- A Baylor University freshman from Shaw Air Force Base was among nine Baylor men recently selected as a candidate for membership in the James Connally Squadron of Arnold Air Society. He is Eric Curton, son of Col. And Mrs. W.D. Curton. Arnold Air Society is the honorary professional society for members of the professional officer corps of the Air Force Reserve Officers Training Corps.

- The National Bank of South Carolina has been selected by the awards committee of The National Security Traders Association for an Award of Excellence Plaque for shareholder and financial communications. This is one of the major awards presented for the best program by companies in various industry classifications.

- Orangeburg tallied two runs in the top of the ninth to overcome Sumter Post 15. It was the second loss of the exhibition season for the P-15's against just a lone victory. Sumter hosts Cheraw next.

25 YEARS AGO - 1994

March 3 - 9

- Julie Duke, executive director of the United Way of Sumter, Clarendon and Lee Counties, is moving to the agency's Savannah office after five years as head of the local organization. The United Way of Sumter, Clarendon and Lee Counties raises money for nonprofit service agencies in the three-county area.

- Sumter High School running back Malcolm Burns has signed to play college football with Wingate College in Wingate, North Carolina. Burns, a 5'10" 195-pounder, rushed for 703 yards and six touchdowns on 139 carries during an injury-plagued senior season. He averaged 5.1 yards per carry and also caught nine passes for 118 yards.

- Tuomey Regional Medical Center is planning a $42 million, five-year expansion that would rid it of its two oldest buildings, increase the number of hospital services and enhance its ability to serve patients "well into the 21st century." The plan to build 212,000 square feet of new space and renovate 55,000 square feet of existing space doesn't include adding any beds to the Sumter hospital's present 266. But the project would increase Tuomey's total size by almost a third, pushing it from about 299,000 square feet to 443,000 square feet. The project would increase the number and capacity of outpatient services.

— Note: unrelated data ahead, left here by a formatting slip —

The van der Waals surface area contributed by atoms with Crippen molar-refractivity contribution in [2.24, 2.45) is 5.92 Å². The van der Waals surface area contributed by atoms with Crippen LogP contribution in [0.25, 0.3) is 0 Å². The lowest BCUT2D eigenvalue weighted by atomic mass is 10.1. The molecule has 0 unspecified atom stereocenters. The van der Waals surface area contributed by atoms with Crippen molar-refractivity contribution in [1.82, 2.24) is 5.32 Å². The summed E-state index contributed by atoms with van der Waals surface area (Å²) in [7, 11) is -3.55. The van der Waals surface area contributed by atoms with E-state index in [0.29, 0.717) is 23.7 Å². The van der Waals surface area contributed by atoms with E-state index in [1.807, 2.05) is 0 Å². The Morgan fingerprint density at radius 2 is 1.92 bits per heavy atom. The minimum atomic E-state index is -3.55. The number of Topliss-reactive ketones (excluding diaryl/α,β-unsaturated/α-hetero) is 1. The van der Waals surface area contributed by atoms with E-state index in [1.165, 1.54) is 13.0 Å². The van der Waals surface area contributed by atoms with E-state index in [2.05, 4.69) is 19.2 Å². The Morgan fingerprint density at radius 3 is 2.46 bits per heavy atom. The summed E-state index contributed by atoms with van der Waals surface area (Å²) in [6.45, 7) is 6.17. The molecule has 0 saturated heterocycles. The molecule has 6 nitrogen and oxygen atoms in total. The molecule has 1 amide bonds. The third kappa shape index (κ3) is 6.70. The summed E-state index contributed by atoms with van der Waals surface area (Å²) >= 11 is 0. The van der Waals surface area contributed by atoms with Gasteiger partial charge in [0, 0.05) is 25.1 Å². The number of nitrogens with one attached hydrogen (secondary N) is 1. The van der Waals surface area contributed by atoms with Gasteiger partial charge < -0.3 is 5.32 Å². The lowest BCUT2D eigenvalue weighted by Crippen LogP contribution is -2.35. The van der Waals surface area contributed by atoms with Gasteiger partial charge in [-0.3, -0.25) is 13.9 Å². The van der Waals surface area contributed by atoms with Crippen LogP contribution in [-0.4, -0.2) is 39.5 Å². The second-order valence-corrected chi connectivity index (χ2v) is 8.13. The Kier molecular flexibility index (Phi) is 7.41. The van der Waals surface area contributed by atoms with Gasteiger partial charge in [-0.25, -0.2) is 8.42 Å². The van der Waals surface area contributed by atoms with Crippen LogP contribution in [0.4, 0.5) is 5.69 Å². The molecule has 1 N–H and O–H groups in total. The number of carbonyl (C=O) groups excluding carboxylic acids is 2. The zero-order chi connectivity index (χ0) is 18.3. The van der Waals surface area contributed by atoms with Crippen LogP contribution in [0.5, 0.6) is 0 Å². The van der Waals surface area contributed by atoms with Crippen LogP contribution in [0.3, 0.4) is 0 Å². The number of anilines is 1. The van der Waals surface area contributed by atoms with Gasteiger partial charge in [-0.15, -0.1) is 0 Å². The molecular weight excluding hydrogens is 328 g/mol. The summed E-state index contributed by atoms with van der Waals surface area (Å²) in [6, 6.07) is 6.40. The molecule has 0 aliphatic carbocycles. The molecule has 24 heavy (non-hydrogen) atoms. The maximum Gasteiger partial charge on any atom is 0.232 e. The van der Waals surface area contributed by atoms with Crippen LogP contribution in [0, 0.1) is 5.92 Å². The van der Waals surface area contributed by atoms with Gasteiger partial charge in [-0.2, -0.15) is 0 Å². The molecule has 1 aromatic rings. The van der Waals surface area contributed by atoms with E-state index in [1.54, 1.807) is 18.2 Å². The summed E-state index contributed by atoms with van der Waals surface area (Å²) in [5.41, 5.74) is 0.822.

- Ann Cooper has been named Central Carolina Technical College's TWIN Honoree for 1994. She serves the college as department head for the Office Systems Program in the business division. The YWCA's Tribute to Women in Industry recognizes the contributions made by women to business, industry and the community. Cooper was recently elected the 1994 vice president of the Southern Business Education Association, a region of the National Business Education Association.

- By George, she's got it! And the Dorchester Lady Raiders have got George - Amy George to be precise - and they're no doubt happy they do. George scored 34 points including 23 in the second half, as Dorchester opened a 15-point lead in the fourth quarter and held off a late charge to defeat Robert E. Lee 56-50 and win the SCISAA 3A state title. Dorchester finished the season with a perfect 27-0 record.

- Hudgens' head basketball coach Bill Pate was well aware of Florence Christian's David Berry and Michael Vause as he prepared his Cougars for the SCISAA 3A state title game against the Eagles. Pate was also aware of Dal Conner, but in a different manner. Pate coached Conner's father when he was at Timmonsville High School. Now he knows about his basketball talents as well. Conner came off the bench to hit four three-point baskets in the first half to jump-start the Florence Christian offense and send the Eagles on their way to a 59-43 victory and their second consecutive state title.

- First Palmetto Savings Bank of Camden announced that it has purchased two South Carolina National Bank branches. First Palmetto signed an agreement with SCN to purchase its Pageland and Bishopville offices on or before July 29, pending regulatory approval.

- This past week USC Sumter's Administration Building became a lot more user friendly, especially to visitors with mobility disabilities, thanks to newly installed automatic doors. The cumbersome doors that formerly greeted individuals entering the building through the front or rear entrances have been replaced with sliding glass panels triggered by infrared sensing units that make entering and leaving the building a "no-hands" experience.

- Sumter's Wesmark Plaza opened amid major commercial hype and civic boosterism in March 1968. Then-Miss South Carolina Nancy Moore of Aiken was on hand for the grand opening of Sumter County's "first regional shopping center." It was by far the biggest of the city's strip shopping centers, and its largest tenant -- the 70,000 square-foot Woolco department store - was then the biggest and most modern retail store in the city. The plaza has been declining for a decade as its grocery stores, large clothing stores and nearly all of its early tenants have either moved or gone out of business. The Plaza is attempting to rebuild its store base to become a vibrant shopping experience again.